The issue that concerns me about this ruling, and the Federal Courts (preferably the Supreme Court) is that a clear definition needs to be made regarding what actually constitutes bona-fide journalism and therefore entitled to First Amendment press protection (and not just individual speech protection) and what constitutes non-journalism. The courts should not rest their decision on such legal flourishes as “exhibited none of the recognized qualities or characteristics traditionally associated with the news process, nor has she demonstrated an established connection or affiliation with any news entity.” Please define these “recognized qualities or characteristics”.

Keep in mind that this is a state-level court ruling, and could (and most likely will) be appealed to the federal level. Some states, such as California, have stronger free-press protections that go beyond those provided at the Federal level. So until the Federal courts have spoken, this ruling will have little real effect, but that does not diminish the chill.

McBeese says:

New versus old media should be irrelevant

I too am worried by this ruling. I worry that the country is overloaded with judges and politicians who are generally out of touch with the social Internet. How can one expect a quality ruling from judges who are unclear on the concept? It’s like going to a priest for marriage counseling.

As for the specifics of the point of discussion, perhaps the concept of registered and unregistered journalists would be useful. To become ‘registered’, you would simply identify yourself and declare that you have read and understand a set of basic guidelines and laws that apply to journalists (i.e., shield protection). Registered journalists would be afforded the protections that are available today and unregistered journalists would be on their own. You could even make the ‘registry’ a value-added function by allowing registering journalists to include their specialty, links to reference work, etc. so that it becomes kind of like a specialized LinkedIn resource.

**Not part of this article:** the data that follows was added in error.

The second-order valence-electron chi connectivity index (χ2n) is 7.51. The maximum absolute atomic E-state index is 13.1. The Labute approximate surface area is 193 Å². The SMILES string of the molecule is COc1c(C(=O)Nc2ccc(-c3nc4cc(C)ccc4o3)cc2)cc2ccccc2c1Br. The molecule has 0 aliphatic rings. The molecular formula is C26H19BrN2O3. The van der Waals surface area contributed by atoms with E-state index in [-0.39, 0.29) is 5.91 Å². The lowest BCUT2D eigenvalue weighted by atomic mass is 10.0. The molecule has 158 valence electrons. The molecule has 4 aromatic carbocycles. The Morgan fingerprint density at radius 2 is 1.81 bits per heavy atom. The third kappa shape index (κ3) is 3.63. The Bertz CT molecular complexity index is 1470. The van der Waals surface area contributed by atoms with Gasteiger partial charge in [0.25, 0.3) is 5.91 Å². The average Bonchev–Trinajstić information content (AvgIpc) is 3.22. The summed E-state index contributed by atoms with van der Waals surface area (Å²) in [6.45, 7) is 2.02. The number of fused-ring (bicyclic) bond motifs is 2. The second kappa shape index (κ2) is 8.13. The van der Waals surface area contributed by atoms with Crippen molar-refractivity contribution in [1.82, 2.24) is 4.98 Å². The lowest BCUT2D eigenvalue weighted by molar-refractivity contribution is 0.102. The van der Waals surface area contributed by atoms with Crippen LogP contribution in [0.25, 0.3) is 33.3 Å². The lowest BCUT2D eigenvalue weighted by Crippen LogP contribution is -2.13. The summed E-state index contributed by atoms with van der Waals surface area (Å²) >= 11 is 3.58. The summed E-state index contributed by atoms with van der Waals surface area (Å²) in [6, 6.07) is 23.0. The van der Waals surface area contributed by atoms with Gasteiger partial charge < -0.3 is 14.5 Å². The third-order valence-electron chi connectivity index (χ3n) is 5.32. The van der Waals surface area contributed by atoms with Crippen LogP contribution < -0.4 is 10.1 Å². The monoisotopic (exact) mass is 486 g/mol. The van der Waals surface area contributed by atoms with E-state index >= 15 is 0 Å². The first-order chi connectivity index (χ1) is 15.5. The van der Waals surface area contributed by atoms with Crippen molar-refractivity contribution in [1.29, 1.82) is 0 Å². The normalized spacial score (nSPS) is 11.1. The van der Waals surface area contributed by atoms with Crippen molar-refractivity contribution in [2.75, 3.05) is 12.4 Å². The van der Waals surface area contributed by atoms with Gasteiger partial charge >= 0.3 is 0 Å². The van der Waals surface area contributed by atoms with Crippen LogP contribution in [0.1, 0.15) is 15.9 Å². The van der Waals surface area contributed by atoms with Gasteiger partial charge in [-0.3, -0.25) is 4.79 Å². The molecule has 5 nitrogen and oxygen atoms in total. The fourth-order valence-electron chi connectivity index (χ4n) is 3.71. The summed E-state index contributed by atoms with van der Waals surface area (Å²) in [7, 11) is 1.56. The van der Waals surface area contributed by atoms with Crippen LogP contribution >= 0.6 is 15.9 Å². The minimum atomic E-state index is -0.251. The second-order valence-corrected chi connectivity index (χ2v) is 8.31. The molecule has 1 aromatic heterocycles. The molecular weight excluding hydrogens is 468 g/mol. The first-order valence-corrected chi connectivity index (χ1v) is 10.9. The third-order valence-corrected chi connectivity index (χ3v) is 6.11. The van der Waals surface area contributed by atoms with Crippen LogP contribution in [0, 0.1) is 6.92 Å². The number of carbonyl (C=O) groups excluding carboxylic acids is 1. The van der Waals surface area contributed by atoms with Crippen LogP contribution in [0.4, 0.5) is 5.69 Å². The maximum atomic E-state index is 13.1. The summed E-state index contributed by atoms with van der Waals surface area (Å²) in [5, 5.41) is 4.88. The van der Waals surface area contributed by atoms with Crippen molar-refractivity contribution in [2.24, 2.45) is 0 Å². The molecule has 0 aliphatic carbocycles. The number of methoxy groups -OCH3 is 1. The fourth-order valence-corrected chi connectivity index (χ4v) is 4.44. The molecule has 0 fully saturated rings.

I don’t know… just trying to think of an easy way to solve this.

Rachel Shaw says:

I worked as a contract designer for Ms Hale on the website that the prosecutor is claiming is fictitious. I know the whole situation. They said because it wasn’t up yet there is no evidence and would not allow me to submit proof that I had. Shellee is a brilliant woman and an incredible investigator and works to solve missing-persons cases and with NGO’s and this is an injustice of epic proportions.

Add Your Comment

Your email address will not be published.

Have a Techdirt Account? Sign in now. Want one? Register here

Comment Options:

Make this the or (get credits or sign in to see balance) what's this?

What's this?

Techdirt community members with Techdirt Credits can spotlight a comment as either the "First Word" or "Last Word" on a particular comment thread. Credits can be purchased at the Techdirt Insider Shop ยป